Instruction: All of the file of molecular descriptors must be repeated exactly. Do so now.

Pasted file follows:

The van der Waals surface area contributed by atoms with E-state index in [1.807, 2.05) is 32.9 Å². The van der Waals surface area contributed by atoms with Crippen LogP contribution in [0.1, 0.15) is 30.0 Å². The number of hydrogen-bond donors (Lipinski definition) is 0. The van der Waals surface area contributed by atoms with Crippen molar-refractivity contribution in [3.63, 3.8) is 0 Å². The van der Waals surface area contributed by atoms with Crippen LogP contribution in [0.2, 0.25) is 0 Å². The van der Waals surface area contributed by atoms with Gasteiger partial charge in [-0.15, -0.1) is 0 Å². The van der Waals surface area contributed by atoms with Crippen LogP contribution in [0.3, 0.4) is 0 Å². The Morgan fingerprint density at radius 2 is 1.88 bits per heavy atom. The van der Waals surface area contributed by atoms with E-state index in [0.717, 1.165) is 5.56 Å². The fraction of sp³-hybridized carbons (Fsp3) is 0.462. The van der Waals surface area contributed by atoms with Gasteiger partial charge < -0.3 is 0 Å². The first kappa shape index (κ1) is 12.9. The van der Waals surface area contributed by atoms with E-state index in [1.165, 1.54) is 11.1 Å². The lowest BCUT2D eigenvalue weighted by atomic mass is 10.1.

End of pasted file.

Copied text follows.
The van der Waals surface area contributed by atoms with E-state index in [1.807, 2.05) is 32.9 Å². The van der Waals surface area contributed by atoms with Crippen LogP contribution in [0.1, 0.15) is 30.0 Å². The number of hydrogen-bond donors (Lipinski definition) is 0. The van der Waals surface area contributed by atoms with Crippen molar-refractivity contribution in [3.63, 3.8) is 0 Å². The van der Waals surface area contributed by atoms with Crippen LogP contribution in [0.2, 0.25) is 0 Å². The van der Waals surface area contributed by atoms with Gasteiger partial charge in [-0.15, -0.1) is 0 Å². The van der Waals surface area contributed by atoms with Crippen LogP contribution in [0.3, 0.4) is 0 Å². The Morgan fingerprint density at radius 2 is 1.88 bits per heavy atom. The van der Waals surface area contributed by atoms with E-state index in [0.717, 1.165) is 5.56 Å². The fraction of sp³-hybridized carbons (Fsp3) is 0.462. The van der Waals surface area contributed by atoms with Gasteiger partial charge < -0.3 is 0 Å². The first kappa shape index (κ1) is 12.9. The van der Waals surface area contributed by atoms with E-state index in [1.165, 1.54) is 11.1 Å². The lowest BCUT2D eigenvalue weighted by atomic mass is 10.1.